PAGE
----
“Oh, my God! It’s you!”
“Yes… it is me.”
“I’ve seen your videos on YouTube!”
“Well, thank you. Is this your first time here at Artemis?”
“It is! After I watched a couple of your videos I checked out your website, and told my boyfriend that we had to come in and do a session. So… here we are!”
“Excellent! Well, welcome!… I hope you like the videos!”
“Yeah, they’re good; I mean, they are a bit long, but yeah. They are good… I guess.”
Honesty can indeed be brutal.
Starting a few months ago, USCCA asked me to do videos for its YouTube channel. I was flattered, of course, and started making content. These videos have done quite well from a viewership standpoint. (Though to be candid, I think it has less to do with “me” than the sheer volume of the established subscribers on their channel.) Most of the videos are garnering around 60-80 thousand views, and at least one crested near half a million.
Not bad for a guy who can barely get his emails to work properly.
When I started doing the videos, I made a decision that I would give as complete a legal analysis as possible without being worried about the length of the video itself. If it was going to require 15 minutes to go over a couple of points, then so be it… the video would be 15 minutes long.
I also decided I was not going to treat the viewers as idiots. I would do my best to explain clearly and concisely (at least as concisely as I am capable of doing), and if my viewers did not like my style they could certainly find someone else on YouTube who would be more to their liking.
Lastly, I have chosen to wear my suits for the video shoots. This was a semi-purposeful decision. This is what I wear to the office regularly, and I produce (at least for now) these videos at my desk. So it stands to reason I would be wearing what I wore to Artemis that day. But, more importantly, I wear the suits because I respect the viewers. They are giving up their time to listen to a lawyer pontificate on Second Amendment jurisprudence. I can at least give them the respect of looking like a lawyer.
The comments the videos have generated are another story. I have learned to refrain from scrutinizing them too closely. Some… no… most have been very positive, or at least neutral, using the subject matter of the video as the starting point for a conversation between the writer and people who actually read video comments, about points I have made. Others have indeed been negative, though these seem to be clearly in the minority. Of those that are negative, they tend to be a smattering of, “This video is too damn long.”, to ugly comments invoking antisemitism (which… quite frankly, says far more about the commentator than it does me).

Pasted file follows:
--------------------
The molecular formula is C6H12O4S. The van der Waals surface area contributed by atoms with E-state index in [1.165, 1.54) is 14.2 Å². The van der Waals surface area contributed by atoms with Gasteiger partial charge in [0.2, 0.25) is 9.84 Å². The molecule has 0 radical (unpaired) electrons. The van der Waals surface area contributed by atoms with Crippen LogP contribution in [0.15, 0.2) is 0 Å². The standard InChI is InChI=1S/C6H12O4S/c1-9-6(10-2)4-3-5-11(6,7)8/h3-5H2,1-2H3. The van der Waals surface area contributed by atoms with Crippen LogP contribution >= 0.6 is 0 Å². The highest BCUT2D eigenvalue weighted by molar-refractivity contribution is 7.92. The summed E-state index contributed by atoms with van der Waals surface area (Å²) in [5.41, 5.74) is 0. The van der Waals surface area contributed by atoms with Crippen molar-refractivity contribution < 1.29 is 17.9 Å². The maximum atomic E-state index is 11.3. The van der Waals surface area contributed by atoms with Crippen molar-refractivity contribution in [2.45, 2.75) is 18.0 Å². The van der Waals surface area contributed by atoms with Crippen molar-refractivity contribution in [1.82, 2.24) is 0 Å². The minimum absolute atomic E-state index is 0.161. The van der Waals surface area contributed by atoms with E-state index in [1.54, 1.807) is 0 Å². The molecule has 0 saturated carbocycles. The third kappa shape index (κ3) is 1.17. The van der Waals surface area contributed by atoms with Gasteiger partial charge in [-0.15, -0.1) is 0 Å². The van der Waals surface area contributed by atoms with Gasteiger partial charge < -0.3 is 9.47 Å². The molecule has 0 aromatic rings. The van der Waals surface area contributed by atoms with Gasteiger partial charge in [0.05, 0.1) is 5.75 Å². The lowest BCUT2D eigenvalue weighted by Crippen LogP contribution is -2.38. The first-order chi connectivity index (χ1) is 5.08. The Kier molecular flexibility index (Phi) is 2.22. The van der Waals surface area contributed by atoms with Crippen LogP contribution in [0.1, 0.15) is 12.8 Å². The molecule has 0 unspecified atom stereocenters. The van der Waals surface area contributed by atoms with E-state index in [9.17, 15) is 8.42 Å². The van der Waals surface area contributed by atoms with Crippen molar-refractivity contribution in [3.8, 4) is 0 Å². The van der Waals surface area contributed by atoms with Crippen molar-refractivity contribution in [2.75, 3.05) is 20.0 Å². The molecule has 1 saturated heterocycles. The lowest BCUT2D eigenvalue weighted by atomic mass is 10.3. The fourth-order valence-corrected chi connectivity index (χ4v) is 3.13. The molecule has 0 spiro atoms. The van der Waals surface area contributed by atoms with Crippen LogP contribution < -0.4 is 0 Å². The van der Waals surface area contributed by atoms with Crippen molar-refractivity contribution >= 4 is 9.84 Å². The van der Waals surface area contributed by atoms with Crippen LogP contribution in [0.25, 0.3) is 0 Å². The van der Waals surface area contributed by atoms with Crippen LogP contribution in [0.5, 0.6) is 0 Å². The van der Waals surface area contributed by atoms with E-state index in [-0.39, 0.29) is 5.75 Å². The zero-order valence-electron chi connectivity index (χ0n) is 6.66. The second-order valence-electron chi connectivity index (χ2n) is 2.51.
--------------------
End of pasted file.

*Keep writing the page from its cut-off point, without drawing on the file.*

I do, however, give out my email address in each video, and I receive daily emails from viewers who either would like me to help them out with their legal matters or want to offer me an “atta boy” on a particular video.
The other day I received this email from a Mr. Grabowski out of Florida:
“I will keep it short and sweet. The work you do and knowledge you share is priceless and your efforts deserve more. Thank you for your efforts and sharing what you’ve learned. The states you defend from tyranny need you more than us in FL.
Thank You Sir,
The world needs more people like you 👍”
This simple email made my week.
Mr. Grabowski sees (or at least saw) in my videos something I really do not try and overly pontificate about: Opposition to Tyranny.
That has always been my foundational animating principle. Rebelling against the authoritarian instincts of people who believe they have some sort of Papal infallibility and are more than prepared to impose that belief system on others. Give them the levers of power to impose their views by force on others, and I grab my lance and start killing windmills.
While I strive to keep my underlying political beliefs out of my videos, it would appear that Mr. Grabowski was able to peak behind the curtain and see how I really feel. His literary “pat on the back” was quite appreciated.
Mr. Grabowski… if you have stumbled onto my blog and read this: Thank you.